Friday, June 28, 2013

Dumb Luck

Emphasis on the "dumb," because there's not much dumber than letting a three-year-old harvest mulberries while wearing a white t-shirt.

But I was too lazy to go ALL THE WAY UPSTAIRS to get him a different shirt, and whatever, the t-shirt was two bucks at the thrift store. I just didn't care that much.

Mulberry juice on the hands, face, and I think a tiny bit on the shorts. But the white t-shirt? PRISTINE.

And an entirely unrelated Cubby anecdote that I want to record for posterity: Early yesterday morning while he was mid-meltdown, I suggested possibly he had gotten up too early and should get back in bed to rest for a bit (HAHAHAHA--oh, the desperate hopes we exhausted parents cling to at 5:15 a.m.). In response, he wailed, "I can't rest in my bed because it's too wet from my tears."

We're expecting his Academy Award any day now.

Wednesday, June 26, 2013

A.P.D.--The Gross-out Edition

I think that in the unlikely event that I were to consult a guide to housekeeping rules--and were I to give a damn about those rules, which is even more unlikely--it would tell me to always sweep the kitchen floor after doing the dishes. But I always sweep before I do the dishes. And that is because I get really grossed out by sweeping a floor with any water on it.

I don't know if I'm just the world's drippiest dishwasher or what, but there are always little drips of water on the floor after I finish washing the dishes. And sweeping when there are drips of water on the floor leads to little muddy smears on the floor where the broom drags those drips across the floor. And worst of all is the way the dust and pet hair that collects on the bottom of the broom gets kind of damp and clumpy and OH GOD GROSS.

I know this is stupid. It's not as if I don't have a really high tolerance for nasty things*. This is just one small thing that is just irrationally nasty to me.

My sister (hi, sis!) has this thing with wiping up counters. She absolutely will not wipe little bits of food or whatever off the counters into her hand for disposal. Instead, she performs the most amazing long-distance wiping courses to keep it all in a continuous sweep to the sink. And this woman is a veterinarian. She deals with seriously gross shit on a daily basis. But the counter wiping is just too nasty for her.

So I know I'm not alone in my weird little aversion to something not too gross in the scheme of things, but repellent to me nonetheless.

And there's your question: What's something that totally grosses you out, but most other people probably never even think about?

* Considering a move to the country? You'd better not get grossed out by the sight of dead animals, parts of dead animals, decomposing animals, the smell of dead animals, or maggoty rotting flesh. You're welcome for the advice. Hope you weren't eating.

Tuesday, June 25, 2013

Haying. I Mean, Silaging

I don't think silaging is actually a word, but since what we did this past weekend was make silage, not hay, I can't say we were haying.

Just in case some of you were like me a few short years ago and have no idea what silage is . . . it's fermented plant material. Grass, hay, corn, whatever. It's chopped up and stored in airtight plastic, to ferment and thereby be quite digestible by cows*.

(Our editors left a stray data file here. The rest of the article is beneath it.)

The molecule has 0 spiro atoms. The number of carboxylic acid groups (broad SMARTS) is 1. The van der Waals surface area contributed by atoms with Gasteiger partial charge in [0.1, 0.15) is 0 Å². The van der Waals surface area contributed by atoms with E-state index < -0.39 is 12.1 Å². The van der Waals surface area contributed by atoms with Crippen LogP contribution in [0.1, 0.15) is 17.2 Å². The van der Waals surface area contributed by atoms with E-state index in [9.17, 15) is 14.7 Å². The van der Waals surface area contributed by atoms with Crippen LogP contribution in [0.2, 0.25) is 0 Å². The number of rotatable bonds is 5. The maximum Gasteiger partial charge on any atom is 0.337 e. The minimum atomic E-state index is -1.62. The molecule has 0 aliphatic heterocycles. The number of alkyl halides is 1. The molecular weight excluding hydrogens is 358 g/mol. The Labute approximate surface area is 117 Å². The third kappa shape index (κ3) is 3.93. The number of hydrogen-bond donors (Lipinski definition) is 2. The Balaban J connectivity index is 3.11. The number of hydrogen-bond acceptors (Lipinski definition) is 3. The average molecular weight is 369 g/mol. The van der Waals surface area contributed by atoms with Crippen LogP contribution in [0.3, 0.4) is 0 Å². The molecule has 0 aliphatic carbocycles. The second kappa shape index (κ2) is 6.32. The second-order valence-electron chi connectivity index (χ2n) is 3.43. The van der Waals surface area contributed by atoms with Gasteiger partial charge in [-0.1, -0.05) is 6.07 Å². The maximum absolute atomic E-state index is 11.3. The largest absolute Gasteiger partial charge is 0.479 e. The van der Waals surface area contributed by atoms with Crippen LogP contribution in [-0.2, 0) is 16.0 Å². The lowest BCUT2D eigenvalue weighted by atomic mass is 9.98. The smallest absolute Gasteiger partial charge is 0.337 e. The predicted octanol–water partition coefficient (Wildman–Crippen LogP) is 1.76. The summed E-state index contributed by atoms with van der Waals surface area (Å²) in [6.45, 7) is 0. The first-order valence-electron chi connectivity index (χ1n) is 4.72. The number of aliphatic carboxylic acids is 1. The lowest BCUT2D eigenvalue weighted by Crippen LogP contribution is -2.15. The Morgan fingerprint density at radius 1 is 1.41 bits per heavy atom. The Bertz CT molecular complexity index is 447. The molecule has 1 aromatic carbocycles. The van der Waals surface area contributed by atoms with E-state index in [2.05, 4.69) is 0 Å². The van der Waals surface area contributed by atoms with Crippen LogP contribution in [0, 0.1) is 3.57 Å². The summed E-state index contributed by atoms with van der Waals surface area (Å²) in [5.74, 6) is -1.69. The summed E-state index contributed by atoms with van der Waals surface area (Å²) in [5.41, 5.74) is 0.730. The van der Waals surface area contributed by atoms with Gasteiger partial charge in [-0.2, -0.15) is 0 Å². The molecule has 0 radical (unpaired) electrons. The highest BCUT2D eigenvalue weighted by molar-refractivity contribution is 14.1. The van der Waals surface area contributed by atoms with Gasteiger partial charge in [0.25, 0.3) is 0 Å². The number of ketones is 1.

And sheep.

Sheep! We have sheep! We have no money for crazy-expensive hay that keeps getting more expensive every winter! So when the lawn tractor broke and we waited so long for the part to fix it that our grass grew into hay and then A. finally cut it and it was so thick and long the cut grass would have killed the grass roots if left on the ground so we had to rake it up anyway . . .

We baled it.

Welcome to the farm.

What we actually did was put the cut grass into a plastic-bag-lined garbage can, with A. getting right into the can to stomp around and compact the grass. Then, when it was compact and full, he tied it off, dumped it out of the garbage can, and there was a little round bale of silage.

I helped rake. Cubby was unaccountably THRILLED with this activity and helped rake, carry grass to the can, and compact the grass in the can. Charlie practiced standing with the aid of the finished bales.

It was bizarre.

I have no idea if this will actually produce food for the sheep in the winter, but we had nothing to lose by trying it, so stay tuned to see if we just made honest-to-God silage on our lawn. Or just left some cut grass to  sit around and rot in plastic bags.

I bet the neighbors are getting a lot of amusement out of this one.

* Edited to add: Thanks to Jen for letting me know that horses can't eat silage. I know nothing about horses (obviously), so I appreciate the correction.

Sunday, June 23, 2013


Whatever could be making Charlie laugh so hard he's about to fall down?

Why, his big brother blowing a predator call* over and over and over and over OH MY GOD STOP IT RIGHT NOW.

Charlie was the only one who found it even remotely amusing, but boy, did that baby EVER find it amusing.

Woodchuck from birth, without doubt.

* It's for hunting. I think it's supposed to sound like an injured rabbit, to lure foxes or whatever, although it sounds more like a duck to me. A very loud, very annoying duck.